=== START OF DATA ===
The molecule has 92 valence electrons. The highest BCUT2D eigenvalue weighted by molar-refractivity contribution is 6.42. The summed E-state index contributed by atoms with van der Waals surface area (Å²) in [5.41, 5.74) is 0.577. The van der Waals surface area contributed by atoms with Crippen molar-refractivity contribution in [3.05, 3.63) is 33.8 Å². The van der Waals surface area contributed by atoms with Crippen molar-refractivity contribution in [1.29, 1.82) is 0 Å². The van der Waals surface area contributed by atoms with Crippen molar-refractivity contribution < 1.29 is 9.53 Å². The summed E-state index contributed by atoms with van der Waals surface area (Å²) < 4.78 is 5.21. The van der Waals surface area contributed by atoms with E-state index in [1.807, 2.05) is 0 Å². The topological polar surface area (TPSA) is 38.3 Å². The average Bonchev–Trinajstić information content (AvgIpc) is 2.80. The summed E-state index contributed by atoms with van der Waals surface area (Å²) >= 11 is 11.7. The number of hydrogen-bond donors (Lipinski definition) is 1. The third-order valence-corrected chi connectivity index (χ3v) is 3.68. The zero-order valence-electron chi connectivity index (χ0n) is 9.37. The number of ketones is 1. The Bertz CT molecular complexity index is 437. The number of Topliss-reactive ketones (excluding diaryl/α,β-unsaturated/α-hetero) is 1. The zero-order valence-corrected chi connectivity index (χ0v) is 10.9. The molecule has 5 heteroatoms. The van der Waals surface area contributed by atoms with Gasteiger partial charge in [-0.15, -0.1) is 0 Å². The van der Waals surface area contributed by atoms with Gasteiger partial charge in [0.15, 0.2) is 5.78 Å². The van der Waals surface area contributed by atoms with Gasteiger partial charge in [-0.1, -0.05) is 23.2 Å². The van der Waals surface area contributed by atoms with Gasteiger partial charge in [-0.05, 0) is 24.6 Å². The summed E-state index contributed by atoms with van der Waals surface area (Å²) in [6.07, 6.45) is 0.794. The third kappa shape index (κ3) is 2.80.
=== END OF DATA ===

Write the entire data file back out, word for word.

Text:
The molecule has 92 valence electrons. The highest BCUT2D eigenvalue weighted by molar-refractivity contribution is 6.42. The summed E-state index contributed by atoms with van der Waals surface area (Å²) in [5.41, 5.74) is 0.577. The van der Waals surface area contributed by atoms with Crippen molar-refractivity contribution in [3.05, 3.63) is 33.8 Å². The van der Waals surface area contributed by atoms with Crippen molar-refractivity contribution in [1.29, 1.82) is 0 Å². The van der Waals surface area contributed by atoms with Crippen molar-refractivity contribution < 1.29 is 9.53 Å². The summed E-state index contributed by atoms with van der Waals surface area (Å²) < 4.78 is 5.21. The van der Waals surface area contributed by atoms with E-state index in [1.807, 2.05) is 0 Å². The topological polar surface area (TPSA) is 38.3 Å². The average Bonchev–Trinajstić information content (AvgIpc) is 2.80. The summed E-state index contributed by atoms with van der Waals surface area (Å²) >= 11 is 11.7. The number of hydrogen-bond donors (Lipinski definition) is 1. The third-order valence-corrected chi connectivity index (χ3v) is 3.68. The zero-order valence-electron chi connectivity index (χ0n) is 9.37. The number of ketones is 1. The Bertz CT molecular complexity index is 437. The number of Topliss-reactive ketones (excluding diaryl/α,β-unsaturated/α-hetero) is 1. The zero-order valence-corrected chi connectivity index (χ0v) is 10.9. The molecule has 5 heteroatoms. The van der Waals surface area contributed by atoms with Gasteiger partial charge in [-0.15, -0.1) is 0 Å². The van der Waals surface area contributed by atoms with Gasteiger partial charge in [0.15, 0.2) is 5.78 Å². The van der Waals surface area contributed by atoms with Gasteiger partial charge in [-0.1, -0.05) is 23.2 Å². The van der Waals surface area contributed by atoms with Gasteiger partial charge in [-0.05, 0) is 24.6 Å². The summed E-state index contributed by atoms with van der Waals surface area (Å²) in [6.07, 6.45) is 0.794. The third kappa shape index (κ3) is 2.80.